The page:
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Common sense of recycling waste


LEONARD ST HILL

Common sense of recycling waste

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Waste that is recycled by an industrial process into marketable products is a raw material of that industry. It comes at a cost to the manufacturer in addition to collection, storage, equipment, building and land.

When a tipping fee is charged by the manufacturer as processor of recyclables, for delivery of raw materials to his plant, his profit is increased by elimination of the cost of collection involved in transport.

When a manufacturer collects raw material for processing only on condition that payment is not made for the raw material, then the incentive to supply pre-sorted raw material no longer exists.

Instead of sorting household waste, unassorted waste will be dumped for collection by the Sanitation Service Authority (SSA) as the statutory body responsible for that service as disposal of solid waste compensated by taxation.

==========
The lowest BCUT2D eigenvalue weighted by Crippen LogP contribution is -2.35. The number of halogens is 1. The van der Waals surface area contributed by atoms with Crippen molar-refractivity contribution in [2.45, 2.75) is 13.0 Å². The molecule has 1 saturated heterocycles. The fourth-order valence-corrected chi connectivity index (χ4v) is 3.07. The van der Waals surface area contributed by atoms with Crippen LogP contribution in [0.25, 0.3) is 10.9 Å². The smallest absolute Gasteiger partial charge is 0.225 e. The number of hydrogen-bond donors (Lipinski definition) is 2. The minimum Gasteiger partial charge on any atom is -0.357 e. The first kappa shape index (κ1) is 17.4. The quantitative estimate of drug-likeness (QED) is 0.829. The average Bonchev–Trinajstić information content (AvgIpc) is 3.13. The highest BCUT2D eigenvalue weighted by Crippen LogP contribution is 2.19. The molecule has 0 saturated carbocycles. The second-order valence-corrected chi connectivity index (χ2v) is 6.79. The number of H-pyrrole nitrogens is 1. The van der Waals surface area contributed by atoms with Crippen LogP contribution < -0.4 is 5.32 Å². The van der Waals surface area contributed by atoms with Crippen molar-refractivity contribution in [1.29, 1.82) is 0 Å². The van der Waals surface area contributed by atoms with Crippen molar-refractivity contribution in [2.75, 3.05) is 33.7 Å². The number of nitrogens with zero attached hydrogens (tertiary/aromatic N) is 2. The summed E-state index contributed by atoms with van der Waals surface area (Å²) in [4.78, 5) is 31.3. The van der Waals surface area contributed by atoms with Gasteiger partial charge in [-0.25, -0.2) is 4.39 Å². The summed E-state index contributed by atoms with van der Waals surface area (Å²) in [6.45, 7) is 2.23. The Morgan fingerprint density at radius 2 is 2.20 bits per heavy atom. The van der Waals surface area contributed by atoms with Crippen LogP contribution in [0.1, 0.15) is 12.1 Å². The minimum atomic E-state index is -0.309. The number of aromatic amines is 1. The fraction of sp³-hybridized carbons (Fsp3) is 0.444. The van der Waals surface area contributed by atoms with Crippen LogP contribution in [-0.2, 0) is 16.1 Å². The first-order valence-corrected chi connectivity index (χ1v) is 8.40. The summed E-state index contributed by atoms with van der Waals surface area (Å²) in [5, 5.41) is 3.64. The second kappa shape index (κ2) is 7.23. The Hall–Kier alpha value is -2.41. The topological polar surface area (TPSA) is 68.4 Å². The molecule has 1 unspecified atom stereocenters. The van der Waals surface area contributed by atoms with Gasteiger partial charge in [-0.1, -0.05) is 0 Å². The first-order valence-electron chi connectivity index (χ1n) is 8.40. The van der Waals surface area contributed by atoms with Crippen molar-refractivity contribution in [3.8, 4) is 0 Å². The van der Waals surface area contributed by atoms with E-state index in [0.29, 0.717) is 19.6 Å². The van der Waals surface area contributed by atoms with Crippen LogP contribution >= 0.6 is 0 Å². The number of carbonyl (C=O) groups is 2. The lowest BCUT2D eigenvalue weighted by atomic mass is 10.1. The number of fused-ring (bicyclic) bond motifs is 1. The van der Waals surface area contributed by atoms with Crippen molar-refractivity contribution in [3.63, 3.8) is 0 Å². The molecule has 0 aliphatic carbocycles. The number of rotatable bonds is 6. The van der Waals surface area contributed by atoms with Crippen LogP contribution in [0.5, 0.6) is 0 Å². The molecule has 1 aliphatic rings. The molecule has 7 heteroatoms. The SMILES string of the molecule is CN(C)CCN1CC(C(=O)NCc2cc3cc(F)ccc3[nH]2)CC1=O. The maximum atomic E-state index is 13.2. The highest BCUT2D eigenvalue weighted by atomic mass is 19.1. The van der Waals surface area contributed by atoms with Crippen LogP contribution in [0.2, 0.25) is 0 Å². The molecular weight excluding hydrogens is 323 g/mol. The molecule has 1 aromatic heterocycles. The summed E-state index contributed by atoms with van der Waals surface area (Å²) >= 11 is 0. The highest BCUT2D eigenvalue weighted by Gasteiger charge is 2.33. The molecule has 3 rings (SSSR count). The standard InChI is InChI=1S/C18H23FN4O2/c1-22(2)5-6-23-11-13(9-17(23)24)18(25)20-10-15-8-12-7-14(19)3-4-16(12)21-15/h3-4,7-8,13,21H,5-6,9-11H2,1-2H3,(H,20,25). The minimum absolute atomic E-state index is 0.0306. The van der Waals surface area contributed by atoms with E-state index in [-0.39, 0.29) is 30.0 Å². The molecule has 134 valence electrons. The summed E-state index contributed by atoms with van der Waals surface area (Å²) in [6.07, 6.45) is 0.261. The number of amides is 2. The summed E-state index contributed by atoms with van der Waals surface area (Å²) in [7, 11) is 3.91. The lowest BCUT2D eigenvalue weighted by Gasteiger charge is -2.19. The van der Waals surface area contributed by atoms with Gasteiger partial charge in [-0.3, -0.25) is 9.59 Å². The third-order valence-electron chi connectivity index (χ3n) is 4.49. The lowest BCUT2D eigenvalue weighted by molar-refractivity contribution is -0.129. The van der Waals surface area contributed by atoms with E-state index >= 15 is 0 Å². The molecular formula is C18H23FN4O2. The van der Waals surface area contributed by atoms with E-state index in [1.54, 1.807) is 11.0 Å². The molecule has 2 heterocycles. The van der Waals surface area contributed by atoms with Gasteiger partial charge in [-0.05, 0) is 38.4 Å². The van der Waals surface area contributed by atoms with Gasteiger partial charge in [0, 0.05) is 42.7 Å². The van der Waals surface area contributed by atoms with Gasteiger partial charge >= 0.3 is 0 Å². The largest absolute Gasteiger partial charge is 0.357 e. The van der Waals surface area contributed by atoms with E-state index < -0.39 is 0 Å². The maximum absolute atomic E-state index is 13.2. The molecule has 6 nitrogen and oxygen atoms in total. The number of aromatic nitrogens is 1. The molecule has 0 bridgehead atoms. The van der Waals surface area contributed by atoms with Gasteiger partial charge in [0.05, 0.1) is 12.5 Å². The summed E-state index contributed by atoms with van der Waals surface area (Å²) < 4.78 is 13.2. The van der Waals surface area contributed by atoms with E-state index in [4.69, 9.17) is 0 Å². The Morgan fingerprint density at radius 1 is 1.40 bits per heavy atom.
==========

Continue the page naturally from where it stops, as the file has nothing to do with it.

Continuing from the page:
This anomaly occurred on the imposition of a tipping fee for delivery of recyclable material to a trending monopoly. It stifled the growth of  healthy competition in what remains of manufacturing industry in Barbados.

The fly in the ointment is a tipping fee which is misapplied to transporters of raw materials to recycling plants, of sanitary landfilling as reclamation of exhausted quarries for profitable land use.

Common sense demands revocation of the tipping fee for delivery at the recycling plant for solid waste as a corollary of voluntary pre-sorting of garbage in households and business places for disposal.

– LEONARD ST HILL

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